Tuesday, November 20, 2007

Reading for Nov 20

Today's reading from the Rule of St. Benedict

March 21, July 21, November 20
Chapter 42: That No One Speak After Compline

Monastics ought to be zealous for silence at all times,
but especially during the hours of the night.
For every season, therefore,
whether there be fasting or two meals,
let the program be as follows:

If it be a season when there are two meals,
then as soon as they have risen from supper
they shall all sit together,
and one of them shall read the Conferences
or the Lives of the Fathers
or something else that may edify the hearers;
not the Heptateuch or the Books of Kings, however,
because it will not be expedient for weak minds
to hear those parts of Scripture at that hour;
but they shall be read at other times.

If it be a day of fast,
then having allowed a short interval after Vespers
they shall proceed at once to the reading of the Conferences,
as prescribed above;
four or five pages being read, or as much as time permits,
so that during the delay provided by this reading
all may come together,
including those who may have been occupied
in some work assigned them.

When all, therefore, are gathered together,
let them say Compline;
and when they come out from Compline,
no one shall be allowed to say anything from that time on.
And if anyone should be found evading this rule of silence,
let her undergo severe punishment.
An exception shall be made
if the need of speaking to guests should arise
or if the Abbess should give someone an order.
But even this should be done with the utmost gravity
and the most becoming restraint.

Some thoughts:

I cannot tell you how comforting I find it that Benedict also had problems with the Books of Joshua, Judges and Kings because I certainly do. I appreciate his "let them be read at other times" because, of course, even if we may not care for what's in the Bible, it's there and we must deal with it. Benedict teaches us that we can choose appropriate tiems for dealing with the troubling bits.

Ah, silence! How I cherish it. How I long for it. I simply don't understand why there must be so much noise. Several years ago, I spent 6 weeks trying to track down the City Engineer of the town i lived in. They had installed an audible device on the stop lights so that the seeing impaired could hear when it was theoretically safe to cross the street. Whoever installed it set it as the highest possible volume. It made a sound like the cuckoo from the clock and could be heard 1000 feet away. While I certainly want the blind to cross the street in safety, I thought a compromise in the volume could be reached.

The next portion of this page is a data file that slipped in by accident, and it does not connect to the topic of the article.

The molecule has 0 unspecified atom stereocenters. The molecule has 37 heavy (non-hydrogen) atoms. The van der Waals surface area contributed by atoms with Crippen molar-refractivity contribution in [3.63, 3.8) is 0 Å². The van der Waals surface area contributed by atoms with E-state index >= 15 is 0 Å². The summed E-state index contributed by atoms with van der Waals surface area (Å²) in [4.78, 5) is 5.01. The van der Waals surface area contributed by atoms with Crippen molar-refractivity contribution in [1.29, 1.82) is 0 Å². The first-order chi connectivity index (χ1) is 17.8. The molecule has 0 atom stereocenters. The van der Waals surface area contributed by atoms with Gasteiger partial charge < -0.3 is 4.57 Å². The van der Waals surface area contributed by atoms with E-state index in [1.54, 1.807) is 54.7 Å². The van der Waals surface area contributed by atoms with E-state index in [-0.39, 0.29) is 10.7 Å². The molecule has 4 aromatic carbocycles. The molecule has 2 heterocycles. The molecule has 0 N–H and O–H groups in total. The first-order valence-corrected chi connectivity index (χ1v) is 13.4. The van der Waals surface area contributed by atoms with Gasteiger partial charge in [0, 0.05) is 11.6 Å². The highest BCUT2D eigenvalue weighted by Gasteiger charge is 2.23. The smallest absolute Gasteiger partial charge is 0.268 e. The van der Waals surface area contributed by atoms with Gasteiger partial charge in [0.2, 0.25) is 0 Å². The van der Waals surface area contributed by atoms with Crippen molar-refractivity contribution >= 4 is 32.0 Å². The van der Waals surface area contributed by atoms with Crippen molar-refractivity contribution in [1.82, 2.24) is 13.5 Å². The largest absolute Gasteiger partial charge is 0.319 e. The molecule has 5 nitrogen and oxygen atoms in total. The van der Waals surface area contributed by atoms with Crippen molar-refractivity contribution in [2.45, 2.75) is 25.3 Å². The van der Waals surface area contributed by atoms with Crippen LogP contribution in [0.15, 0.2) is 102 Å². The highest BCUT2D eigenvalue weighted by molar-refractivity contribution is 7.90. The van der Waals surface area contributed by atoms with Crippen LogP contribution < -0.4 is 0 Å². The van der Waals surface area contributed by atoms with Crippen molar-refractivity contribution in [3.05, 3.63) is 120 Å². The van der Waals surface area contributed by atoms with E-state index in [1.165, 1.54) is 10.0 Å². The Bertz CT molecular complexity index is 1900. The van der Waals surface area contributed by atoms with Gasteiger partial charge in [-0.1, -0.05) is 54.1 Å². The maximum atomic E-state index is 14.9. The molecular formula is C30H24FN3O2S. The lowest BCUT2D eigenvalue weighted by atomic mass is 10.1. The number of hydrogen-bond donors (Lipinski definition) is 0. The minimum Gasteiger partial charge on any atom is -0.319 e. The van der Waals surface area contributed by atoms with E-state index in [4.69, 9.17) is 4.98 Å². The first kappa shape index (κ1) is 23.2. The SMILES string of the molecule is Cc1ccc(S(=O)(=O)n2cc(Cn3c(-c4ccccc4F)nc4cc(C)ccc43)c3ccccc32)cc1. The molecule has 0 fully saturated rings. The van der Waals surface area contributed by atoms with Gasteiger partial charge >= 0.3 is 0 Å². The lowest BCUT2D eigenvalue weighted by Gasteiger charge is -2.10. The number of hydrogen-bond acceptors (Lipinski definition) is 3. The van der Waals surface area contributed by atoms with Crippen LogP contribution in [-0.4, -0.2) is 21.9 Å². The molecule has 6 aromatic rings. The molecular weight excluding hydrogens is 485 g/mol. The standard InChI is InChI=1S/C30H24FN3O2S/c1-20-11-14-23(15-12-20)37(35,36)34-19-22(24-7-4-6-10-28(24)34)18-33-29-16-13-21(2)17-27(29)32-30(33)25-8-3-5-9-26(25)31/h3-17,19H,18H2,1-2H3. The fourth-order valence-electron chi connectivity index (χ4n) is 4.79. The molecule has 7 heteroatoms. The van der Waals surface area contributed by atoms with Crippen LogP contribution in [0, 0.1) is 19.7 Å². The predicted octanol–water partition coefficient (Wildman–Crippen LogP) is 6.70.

Do you feel as I? That people are afraid of silence? That it has to be filled up so they don't have to face up to what is going on inside of them? Or am I being judgmental? For that matter, I simply don't understand why machinery has to be so loud. Surely it could be manufactured to be work more quietly?

I love that that the exceptions to the rule of silence are hospitality first and the orders of the monastic superior second.

Insight for the Ages: A Commentary by Sr Joan Chittister

Silence has two functions. The first effect of exterior silence is to develop a sense of interior peace. The second value of silence is that it provides the stillness that enables the ear of the heart to hear the God who is "not in the whirlwind."

The constantly blaring record player, the slammed door, the ceaseless, empty chatter in the hall, the constantly harsh voice, all break the peace of the heart and agitate the soul. Day after day, month after month of them thickens the walls of the mind until it becomes impossible to hear the talk within us that shows us our pain and opens our mind to the truths of life and the presence of God.

Silence is not enough, however. Benedict wants night to rest our spirits as well as our bodies. He wants to send us to bed with instruction on the gentle Word of God, not on the scriptural history narratives with their blood and struggles, so that the stresses of the day can be softened by the thoughts of something beyond them.

We live with noise pollution now and find silence a great burden, a frightening possibility. Muzak fills our elevators and radios are set into wrist watches and TV's blare from every room in the house from morning till night. We say we do not have the time to think but what we actually lack is the quiet to think. Yet, until we are able to have at least a little silence every day, both outside and in, both inside and out, we have no hope of coming to know either God or ourselves very well.

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